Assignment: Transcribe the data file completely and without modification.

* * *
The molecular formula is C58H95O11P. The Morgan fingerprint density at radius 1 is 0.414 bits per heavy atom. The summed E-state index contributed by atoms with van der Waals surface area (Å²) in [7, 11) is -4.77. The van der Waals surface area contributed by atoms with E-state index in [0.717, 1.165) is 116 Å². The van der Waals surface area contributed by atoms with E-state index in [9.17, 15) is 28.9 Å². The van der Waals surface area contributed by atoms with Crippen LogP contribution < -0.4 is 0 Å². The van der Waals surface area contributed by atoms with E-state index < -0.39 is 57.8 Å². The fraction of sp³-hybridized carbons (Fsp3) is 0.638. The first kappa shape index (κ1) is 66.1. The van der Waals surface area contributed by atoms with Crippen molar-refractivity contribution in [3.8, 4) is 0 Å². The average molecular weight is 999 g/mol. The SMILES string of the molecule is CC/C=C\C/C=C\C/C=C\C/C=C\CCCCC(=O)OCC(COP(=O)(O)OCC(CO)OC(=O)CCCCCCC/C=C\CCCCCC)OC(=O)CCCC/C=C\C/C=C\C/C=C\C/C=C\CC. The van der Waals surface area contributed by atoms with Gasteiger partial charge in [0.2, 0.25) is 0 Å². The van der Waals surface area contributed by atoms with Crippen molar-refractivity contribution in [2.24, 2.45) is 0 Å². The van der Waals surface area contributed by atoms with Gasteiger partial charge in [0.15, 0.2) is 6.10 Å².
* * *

The molecular formula is C58H95O11P. The Morgan fingerprint density at radius 1 is 0.414 bits per heavy atom. The summed E-state index contributed by atoms with van der Waals surface area (Å²) in [7, 11) is -4.77. The van der Waals surface area contributed by atoms with E-state index in [0.717, 1.165) is 116 Å². The van der Waals surface area contributed by atoms with E-state index in [9.17, 15) is 28.9 Å². The van der Waals surface area contributed by atoms with Crippen LogP contribution < -0.4 is 0 Å². The van der Waals surface area contributed by atoms with E-state index < -0.39 is 57.8 Å². The fraction of sp³-hybridized carbons (Fsp3) is 0.638. The first kappa shape index (κ1) is 66.1. The van der Waals surface area contributed by atoms with Crippen molar-refractivity contribution in [3.8, 4) is 0 Å². The average molecular weight is 999 g/mol. The SMILES string of the molecule is CC/C=C\C/C=C\C/C=C\C/C=C\CCCCC(=O)OCC(COP(=O)(O)OCC(CO)OC(=O)CCCCCCC/C=C\CCCCCC)OC(=O)CCCC/C=C\C/C=C\C/C=C\C/C=C\CC. The van der Waals surface area contributed by atoms with Gasteiger partial charge in [0.2, 0.25) is 0 Å². The van der Waals surface area contributed by atoms with Crippen molar-refractivity contribution in [2.24, 2.45) is 0 Å². The van der Waals surface area contributed by atoms with Gasteiger partial charge in [0.15, 0.2) is 6.10 Å².